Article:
By Maureen Wolff, President and Partner
Nothing has more power to change a boardroom’s dynamics than the election of dissident directors – especially when they arrive as a twosome. I had the honor of moderating a panel discussion on shareholder activism at the National Association of Corporate Directors New England Chapter breakfast event earlier this month, where seasoned board members talked about the lessons they’ve learned in battling high-profile proxy contests over the years.
One of the stories, told by a former board chairman, involved the legendary corporate raider Carl Icahn. A manufacturing glitch had resulted in a steep drop in his company’s share price. After repeated attempts, Icahn was finally successful in having two of his nominees elected to the board. This occurred not long after the principal of another activist institution had been elected as a director, and not long before the company received an unsolicited tender offer at a substantial premium to the then-current share price.
The former chairman painstakingly recreated the scenarios that unfolded over the next few months as the board considered the takeover offer. At first, he focused on the gulf in interests and motivations between the newly elected “directors” and long-time members of the board. Unlike the established directors, who had long been personally committed to the company’s vision, mission and business strategy, the dissidents’ only interest was in immediately monetizing the company’s value for shareholders, he said. Predictably, these conflicting goals led to tremendous stress and friction on the board.
This part of the panelist’s story reinforced some of the points I’ve mentioned in my previous blogs about shareholder activism:
- It’s all about valuation. Unexpected setbacks can hit even the best-managed, fastest-growing companies, causing the stock price to fall. Without warning, they become vulnerable targets for dissident shareholders.
- Activism is a bullet that can’t simply be dodged. Although stonewalling can feel like a practical option at first, the most effective way to respond to activists is to engage with them, openly and honestly.
- Once a company has been targeted by activists, there are no permanent cures. Dissident shareholders don’t just fade into the woodwork; they keep coming back. The best that can be hoped for is a lengthy remission, and even a remission takes extraordinary amounts of hard work and patience to achieve.
The former chairman’s story took an unexpected turn, however, when he talked about the lesson he learned. This lesson brought to mind the often-quoted phrase of 19th century German philosopher Friedrich Nietzsche, who wrote: “Out of life’s school of war: What does not destroy me makes me stronger.”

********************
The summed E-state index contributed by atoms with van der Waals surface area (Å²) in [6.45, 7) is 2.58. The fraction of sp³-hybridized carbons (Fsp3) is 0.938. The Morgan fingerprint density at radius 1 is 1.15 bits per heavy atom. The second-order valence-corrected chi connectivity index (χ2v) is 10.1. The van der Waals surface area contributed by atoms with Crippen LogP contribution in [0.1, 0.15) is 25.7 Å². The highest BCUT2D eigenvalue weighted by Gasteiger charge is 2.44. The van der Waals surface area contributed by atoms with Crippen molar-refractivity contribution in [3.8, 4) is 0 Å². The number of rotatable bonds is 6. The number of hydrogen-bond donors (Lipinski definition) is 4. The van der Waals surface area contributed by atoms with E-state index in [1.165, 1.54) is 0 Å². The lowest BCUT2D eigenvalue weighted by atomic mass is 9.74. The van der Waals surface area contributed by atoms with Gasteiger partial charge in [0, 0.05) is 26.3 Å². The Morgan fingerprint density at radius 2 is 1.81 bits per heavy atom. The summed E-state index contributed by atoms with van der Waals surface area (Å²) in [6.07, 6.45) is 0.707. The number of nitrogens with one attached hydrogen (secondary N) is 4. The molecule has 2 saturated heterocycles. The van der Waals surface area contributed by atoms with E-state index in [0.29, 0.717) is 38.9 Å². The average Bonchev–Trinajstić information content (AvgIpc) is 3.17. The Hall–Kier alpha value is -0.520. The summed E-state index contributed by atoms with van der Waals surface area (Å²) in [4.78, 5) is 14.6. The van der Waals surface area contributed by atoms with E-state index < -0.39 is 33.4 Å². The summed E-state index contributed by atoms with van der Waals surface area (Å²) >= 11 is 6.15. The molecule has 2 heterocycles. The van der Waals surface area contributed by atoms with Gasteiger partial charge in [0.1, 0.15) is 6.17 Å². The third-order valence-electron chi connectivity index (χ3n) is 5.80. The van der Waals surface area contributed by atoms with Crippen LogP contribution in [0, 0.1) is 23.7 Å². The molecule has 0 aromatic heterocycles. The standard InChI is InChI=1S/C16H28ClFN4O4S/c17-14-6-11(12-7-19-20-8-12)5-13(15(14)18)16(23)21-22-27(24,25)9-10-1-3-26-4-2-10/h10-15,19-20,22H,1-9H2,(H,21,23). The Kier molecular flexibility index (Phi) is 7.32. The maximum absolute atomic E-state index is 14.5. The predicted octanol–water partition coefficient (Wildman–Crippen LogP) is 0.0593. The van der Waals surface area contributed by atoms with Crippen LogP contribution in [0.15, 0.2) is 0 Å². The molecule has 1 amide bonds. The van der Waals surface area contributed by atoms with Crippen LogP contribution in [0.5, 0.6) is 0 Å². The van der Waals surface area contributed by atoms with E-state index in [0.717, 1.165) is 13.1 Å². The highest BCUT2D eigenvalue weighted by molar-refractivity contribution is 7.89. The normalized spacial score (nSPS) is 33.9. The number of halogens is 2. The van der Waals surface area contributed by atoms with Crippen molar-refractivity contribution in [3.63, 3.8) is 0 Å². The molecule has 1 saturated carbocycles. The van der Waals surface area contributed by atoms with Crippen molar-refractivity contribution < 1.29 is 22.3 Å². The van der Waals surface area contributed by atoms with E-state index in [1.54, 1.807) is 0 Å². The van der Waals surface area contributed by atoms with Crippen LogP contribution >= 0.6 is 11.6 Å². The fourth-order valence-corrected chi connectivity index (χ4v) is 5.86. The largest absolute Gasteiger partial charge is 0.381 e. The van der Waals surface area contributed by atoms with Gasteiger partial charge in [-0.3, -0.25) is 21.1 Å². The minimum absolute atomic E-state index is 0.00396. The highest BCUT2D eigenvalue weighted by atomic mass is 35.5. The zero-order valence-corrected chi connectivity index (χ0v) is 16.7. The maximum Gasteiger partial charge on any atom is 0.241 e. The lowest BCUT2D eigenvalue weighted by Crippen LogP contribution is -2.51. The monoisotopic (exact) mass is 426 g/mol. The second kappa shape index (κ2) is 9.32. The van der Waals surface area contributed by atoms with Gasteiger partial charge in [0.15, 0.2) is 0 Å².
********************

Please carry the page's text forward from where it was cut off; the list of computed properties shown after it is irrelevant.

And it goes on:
Yes, the day-to-day pain of dealing with three dissidents as board members verged on being destructive. But, in retrospect, these individuals brought outside perspectives that were crucial in enabling the board to maximize the value obtained for shareholders as a result of the company’s sale. They were not only able to draw upon personal experience accumulated in years of hands-on M&A experience, but also bring analytical resources to bear that otherwise would not have been available to the board. In addition, their presence during meetings sparked a level of informed debate that may not otherwise have materialized.
Knowing this company’s history I would not have expected it, but the former chairman concluded his remarks by emphasizing that activism has its positive attributes. Paralleling the words of Nietzsche, instead of destroying this particular board of directors, the arrival of dissidents enabled it to bargain more effectively in the best interests of the company’s shareholders.
In an environment of growing shareholder activism – in which, for myriad good reasons, the typical outcome is a proxy contest – this panel discussion provided ample food for thought.
Maureen Wolff is president and partner at Sharon Merrill. Maureen leads the implementation of the firm’s strategic vision and provides high-level strategic counsel to clients. She is a past chairman and board member of the National Investor Relations Institute (NIRI) and a current member of NIRI’s Senior IR Roundtable. She also is a past president and honorary director of NIRI’s Boston Chapter.
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